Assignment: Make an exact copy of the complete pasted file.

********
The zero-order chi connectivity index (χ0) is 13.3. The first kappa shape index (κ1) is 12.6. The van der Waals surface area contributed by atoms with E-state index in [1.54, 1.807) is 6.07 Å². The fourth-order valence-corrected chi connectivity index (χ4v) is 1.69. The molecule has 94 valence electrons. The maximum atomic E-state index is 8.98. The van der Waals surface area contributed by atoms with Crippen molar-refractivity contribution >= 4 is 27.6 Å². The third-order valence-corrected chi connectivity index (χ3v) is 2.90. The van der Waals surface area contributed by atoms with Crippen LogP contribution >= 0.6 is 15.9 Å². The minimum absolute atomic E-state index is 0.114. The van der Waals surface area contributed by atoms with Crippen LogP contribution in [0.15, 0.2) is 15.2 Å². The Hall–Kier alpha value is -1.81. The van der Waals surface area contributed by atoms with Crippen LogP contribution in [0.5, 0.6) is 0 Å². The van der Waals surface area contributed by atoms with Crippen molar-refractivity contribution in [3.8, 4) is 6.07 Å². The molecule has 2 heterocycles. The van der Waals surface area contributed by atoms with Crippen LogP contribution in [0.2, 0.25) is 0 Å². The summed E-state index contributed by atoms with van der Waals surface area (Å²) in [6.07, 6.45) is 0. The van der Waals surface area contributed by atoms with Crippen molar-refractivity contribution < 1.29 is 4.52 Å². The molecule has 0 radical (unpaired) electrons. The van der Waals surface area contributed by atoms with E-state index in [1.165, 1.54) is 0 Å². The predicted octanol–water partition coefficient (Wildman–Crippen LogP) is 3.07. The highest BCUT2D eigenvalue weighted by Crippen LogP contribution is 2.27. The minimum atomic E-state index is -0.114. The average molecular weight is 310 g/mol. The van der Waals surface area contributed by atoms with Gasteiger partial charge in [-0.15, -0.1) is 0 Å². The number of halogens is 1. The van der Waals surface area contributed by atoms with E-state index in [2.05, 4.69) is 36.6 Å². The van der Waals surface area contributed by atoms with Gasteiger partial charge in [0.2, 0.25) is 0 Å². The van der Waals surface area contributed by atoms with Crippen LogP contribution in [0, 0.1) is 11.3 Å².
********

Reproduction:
The zero-order chi connectivity index (χ0) is 13.3. The first kappa shape index (κ1) is 12.6. The van der Waals surface area contributed by atoms with E-state index in [1.54, 1.807) is 6.07 Å². The fourth-order valence-corrected chi connectivity index (χ4v) is 1.69. The molecule has 94 valence electrons. The maximum atomic E-state index is 8.98. The van der Waals surface area contributed by atoms with Crippen molar-refractivity contribution >= 4 is 27.6 Å². The third-order valence-corrected chi connectivity index (χ3v) is 2.90. The van der Waals surface area contributed by atoms with Crippen LogP contribution >= 0.6 is 15.9 Å². The minimum absolute atomic E-state index is 0.114. The van der Waals surface area contributed by atoms with Crippen LogP contribution in [0.15, 0.2) is 15.2 Å². The Hall–Kier alpha value is -1.81. The van der Waals surface area contributed by atoms with Crippen LogP contribution in [0.5, 0.6) is 0 Å². The van der Waals surface area contributed by atoms with Crippen molar-refractivity contribution in [3.8, 4) is 6.07 Å². The molecule has 2 heterocycles. The van der Waals surface area contributed by atoms with Crippen LogP contribution in [0.2, 0.25) is 0 Å². The summed E-state index contributed by atoms with van der Waals surface area (Å²) in [6.07, 6.45) is 0. The van der Waals surface area contributed by atoms with Crippen molar-refractivity contribution < 1.29 is 4.52 Å². The molecule has 0 radical (unpaired) electrons. The van der Waals surface area contributed by atoms with E-state index in [1.165, 1.54) is 0 Å². The predicted octanol–water partition coefficient (Wildman–Crippen LogP) is 3.07. The highest BCUT2D eigenvalue weighted by Crippen LogP contribution is 2.27. The minimum atomic E-state index is -0.114. The average molecular weight is 310 g/mol. The van der Waals surface area contributed by atoms with Gasteiger partial charge in [-0.15, -0.1) is 0 Å². The number of halogens is 1. The van der Waals surface area contributed by atoms with E-state index in [2.05, 4.69) is 36.6 Å². The van der Waals surface area contributed by atoms with Gasteiger partial charge in [0.2, 0.25) is 0 Å². The van der Waals surface area contributed by atoms with Crippen LogP contribution in [0, 0.1) is 11.3 Å².